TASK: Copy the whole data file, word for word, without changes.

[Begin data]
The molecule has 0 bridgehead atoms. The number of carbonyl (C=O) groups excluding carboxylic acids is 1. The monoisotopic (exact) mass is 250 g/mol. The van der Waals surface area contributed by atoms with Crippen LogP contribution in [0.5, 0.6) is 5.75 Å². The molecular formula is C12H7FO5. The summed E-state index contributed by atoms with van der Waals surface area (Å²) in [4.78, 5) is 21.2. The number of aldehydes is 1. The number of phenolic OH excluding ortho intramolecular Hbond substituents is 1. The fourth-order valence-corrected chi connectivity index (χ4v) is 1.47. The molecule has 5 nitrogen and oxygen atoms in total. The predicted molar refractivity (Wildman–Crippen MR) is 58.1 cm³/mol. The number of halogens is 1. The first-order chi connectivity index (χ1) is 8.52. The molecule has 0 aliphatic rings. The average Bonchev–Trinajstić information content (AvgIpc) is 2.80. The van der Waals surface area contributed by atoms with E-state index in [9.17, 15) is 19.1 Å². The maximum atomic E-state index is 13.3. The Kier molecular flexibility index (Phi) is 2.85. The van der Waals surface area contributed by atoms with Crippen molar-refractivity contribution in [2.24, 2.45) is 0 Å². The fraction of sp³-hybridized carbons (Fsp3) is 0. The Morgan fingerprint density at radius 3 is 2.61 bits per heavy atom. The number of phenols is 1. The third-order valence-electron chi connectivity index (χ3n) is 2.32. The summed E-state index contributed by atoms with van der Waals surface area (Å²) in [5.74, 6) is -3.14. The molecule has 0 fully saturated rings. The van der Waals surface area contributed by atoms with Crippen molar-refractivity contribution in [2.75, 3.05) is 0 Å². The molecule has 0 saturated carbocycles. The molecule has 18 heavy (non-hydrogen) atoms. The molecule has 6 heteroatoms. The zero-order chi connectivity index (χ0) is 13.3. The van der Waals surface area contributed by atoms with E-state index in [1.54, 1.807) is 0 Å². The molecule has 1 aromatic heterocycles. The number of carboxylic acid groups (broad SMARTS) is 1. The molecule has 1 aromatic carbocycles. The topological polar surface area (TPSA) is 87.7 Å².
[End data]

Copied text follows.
The molecule has 0 bridgehead atoms. The number of carbonyl (C=O) groups excluding carboxylic acids is 1. The monoisotopic (exact) mass is 250 g/mol. The van der Waals surface area contributed by atoms with Crippen LogP contribution in [0.5, 0.6) is 5.75 Å². The molecular formula is C12H7FO5. The summed E-state index contributed by atoms with van der Waals surface area (Å²) in [4.78, 5) is 21.2. The number of aldehydes is 1. The number of phenolic OH excluding ortho intramolecular Hbond substituents is 1. The fourth-order valence-corrected chi connectivity index (χ4v) is 1.47. The molecule has 5 nitrogen and oxygen atoms in total. The predicted molar refractivity (Wildman–Crippen MR) is 58.1 cm³/mol. The number of halogens is 1. The first-order chi connectivity index (χ1) is 8.52. The molecule has 0 aliphatic rings. The average Bonchev–Trinajstić information content (AvgIpc) is 2.80. The van der Waals surface area contributed by atoms with E-state index in [9.17, 15) is 19.1 Å². The maximum atomic E-state index is 13.3. The Kier molecular flexibility index (Phi) is 2.85. The van der Waals surface area contributed by atoms with Crippen molar-refractivity contribution in [2.24, 2.45) is 0 Å². The fraction of sp³-hybridized carbons (Fsp3) is 0. The Morgan fingerprint density at radius 3 is 2.61 bits per heavy atom. The number of phenols is 1. The third-order valence-electron chi connectivity index (χ3n) is 2.32. The summed E-state index contributed by atoms with van der Waals surface area (Å²) in [5.74, 6) is -3.14. The molecule has 0 fully saturated rings. The van der Waals surface area contributed by atoms with Crippen molar-refractivity contribution in [2.75, 3.05) is 0 Å². The molecule has 0 saturated carbocycles. The molecule has 18 heavy (non-hydrogen) atoms. The molecule has 6 heteroatoms. The zero-order chi connectivity index (χ0) is 13.3. The van der Waals surface area contributed by atoms with E-state index in [1.54, 1.807) is 0 Å². The molecule has 1 aromatic heterocycles. The number of carboxylic acid groups (broad SMARTS) is 1. The molecule has 1 aromatic carbocycles. The topological polar surface area (TPSA) is 87.7 Å².